Martinborough Pinot Noir 2008
Pinot Noir from Martinborough, New Zealand
A warm year has produced a rich, concentrated and elegant Pinot Noir with supple savory tannins. In its youth the nose shows black cherry, dark chocolate and Asian spice notes that will typically change to savory, earthy characters as the wine ages. On the palate the layers of dark fruits are beautifully entwined with soft, velvet tannins and a seamless texture. This wine exhibits power and poise and will age gracefully for 10+ years.
The Wine Advocate - "Aged one-third in new oak for 12 months, the 2008 Pinot Noir has brambly dark fruit on the nose with notes of wild hedgerow, a touch of strawberry, crushed stone all with fine definition, yet demonstrating a sense of restraint. The palate is medium-bodied with dark berry fruit, dark cherry, apricot and Chinese 5-spice. Good acidity, spicy towards the finish with moderate length, this is a Pinot with good 'stuffing' and it should age well over 5-8 years. Drink 2011-2018. "
Martinborough Vineyard was founded in 1980, when five enthusiasts - Derek Milne, his brother Duncan, Duncan's wife Claire Campbell, Russell Schultz and his wife Sue - planted vines in the deep alluvial gravels. The arrival of Larry McKenna towards the end of 1985 added a winemaker and sixth partner to the venture and began what has become a Martinborough winemaking success story. It is a track record of consistent excellence which most can only marvel at. At a national level, Martinborough Vineyard has won gold medals or better for every Pinot Noir since 1986. In 1989, it won no less than five trophies at one show - for best Muller Thurgau, Riesling,Chardonnay, Pinot Noir and Best Wine. View all Martinborough Wines
About MartinboroughView a map of Martinborough wineries (mahr-tin-bore-ooh)
Situated on the southern tip of the North Island, Martinborough is just across the strait from Marlborough. Martinborough is a town, as well as a region within Wairarapa, which, in turn, is located within the region of Wellington. Just to add more confusion, Wellington is also the name of the city there, the capital of New Zealand. Sometimes the names of these three regions are interchanged, but know that all three names mean the wine has come from the bottom tip of New Zealand's North Island.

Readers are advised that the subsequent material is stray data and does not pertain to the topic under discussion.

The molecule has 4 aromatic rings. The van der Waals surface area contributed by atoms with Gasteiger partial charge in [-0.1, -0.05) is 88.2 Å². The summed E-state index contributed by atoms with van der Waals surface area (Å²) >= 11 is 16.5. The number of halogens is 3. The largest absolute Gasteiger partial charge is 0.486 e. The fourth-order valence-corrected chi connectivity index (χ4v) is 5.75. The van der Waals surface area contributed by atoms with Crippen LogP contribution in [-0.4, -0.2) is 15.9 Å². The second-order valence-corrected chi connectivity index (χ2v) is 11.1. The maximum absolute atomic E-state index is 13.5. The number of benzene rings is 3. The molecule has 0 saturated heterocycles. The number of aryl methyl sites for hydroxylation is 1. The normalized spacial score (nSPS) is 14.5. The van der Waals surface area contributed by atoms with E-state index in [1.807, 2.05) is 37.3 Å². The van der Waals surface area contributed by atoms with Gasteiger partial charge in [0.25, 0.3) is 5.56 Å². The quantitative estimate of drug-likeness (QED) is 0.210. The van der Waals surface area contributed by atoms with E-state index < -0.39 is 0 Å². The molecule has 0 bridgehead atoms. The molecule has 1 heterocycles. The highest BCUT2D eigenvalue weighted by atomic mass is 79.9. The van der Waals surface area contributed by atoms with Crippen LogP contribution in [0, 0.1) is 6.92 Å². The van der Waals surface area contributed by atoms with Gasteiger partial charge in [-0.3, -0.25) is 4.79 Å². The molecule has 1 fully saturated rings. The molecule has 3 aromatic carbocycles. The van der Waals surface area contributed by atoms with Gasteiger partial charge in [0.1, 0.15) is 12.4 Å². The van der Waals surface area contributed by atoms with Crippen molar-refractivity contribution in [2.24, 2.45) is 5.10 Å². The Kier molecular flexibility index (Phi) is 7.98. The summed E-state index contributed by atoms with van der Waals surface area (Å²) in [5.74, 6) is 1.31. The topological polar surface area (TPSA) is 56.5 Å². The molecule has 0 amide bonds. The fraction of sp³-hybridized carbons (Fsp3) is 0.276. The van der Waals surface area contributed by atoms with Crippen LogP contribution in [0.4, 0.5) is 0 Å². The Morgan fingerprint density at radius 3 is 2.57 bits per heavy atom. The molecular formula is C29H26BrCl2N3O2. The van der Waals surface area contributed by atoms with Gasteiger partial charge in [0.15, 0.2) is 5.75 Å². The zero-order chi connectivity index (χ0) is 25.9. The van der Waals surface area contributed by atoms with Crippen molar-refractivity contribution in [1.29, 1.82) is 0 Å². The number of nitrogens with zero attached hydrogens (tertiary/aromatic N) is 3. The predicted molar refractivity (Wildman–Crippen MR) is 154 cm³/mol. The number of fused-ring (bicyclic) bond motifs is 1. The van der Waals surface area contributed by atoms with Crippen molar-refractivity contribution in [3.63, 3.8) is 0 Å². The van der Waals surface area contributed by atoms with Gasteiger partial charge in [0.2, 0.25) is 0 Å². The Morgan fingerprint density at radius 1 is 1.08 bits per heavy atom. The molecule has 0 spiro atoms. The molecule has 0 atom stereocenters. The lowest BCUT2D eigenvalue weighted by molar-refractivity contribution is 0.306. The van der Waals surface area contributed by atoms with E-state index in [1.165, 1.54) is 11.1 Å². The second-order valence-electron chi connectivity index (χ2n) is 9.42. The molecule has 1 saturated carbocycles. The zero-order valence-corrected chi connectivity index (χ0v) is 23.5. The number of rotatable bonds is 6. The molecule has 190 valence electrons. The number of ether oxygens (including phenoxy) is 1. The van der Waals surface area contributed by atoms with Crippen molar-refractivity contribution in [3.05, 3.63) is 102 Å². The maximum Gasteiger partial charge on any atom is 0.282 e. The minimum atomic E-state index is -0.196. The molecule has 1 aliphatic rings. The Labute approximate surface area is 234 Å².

Notable FactsThe grape making the most splash from the area is Pinot Noir. It is the region's most planted variety and the one getting the most attention. However, being that it's the neighbor of Sauvignon Blanc land, Marlborough, it uses these climate similarities to produce delicious wines from that grape as well.
About New ZealandThe country of New Zealand is about 1000 miles from the coast of Australia. It consists of two long islands, end to end, that are approximately the same length as California. Most of the country's climate is maritime due to the abundant coastline. The northern island is warmer and wetter, while the southern island is cooler and dryer. The most popular grapes of New Zealand are Sauvignon Blanc (made most famous by the bright, crisp wines coming out of Marlborough), Chardonnay and the ever-growing Pinot Noir.
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Alcohol By Volume GuideMost wine ranges from 10-16% alcohol by volume. Some varietals tend to have higher (for example Zinfandel and Cabernet Sauvignon) or lower alcohol levels (Pinot Noir and many white varietals), but there is always some variation from producer to producer. Some wine falls outside of this range, for instance Port weighs in closer to 20%, while Muscat and Riesling are usually a bit below 10%.
Wine Style Guide
Light & Fruity
- Red wines that are more fruit-forward and lighter in tannin and body.
Smooth & Supple
- Medium bodied reds that go down easy, with smooth tannins and supple fruit.
Earthy & Spicy
- Wines where earthy and/or spicy dominate the flavors – typically medium to full body.
Big & Bold
- Full bodied wines that have concentrated fruit and are higher in alcohol and/or tannins. Some need age.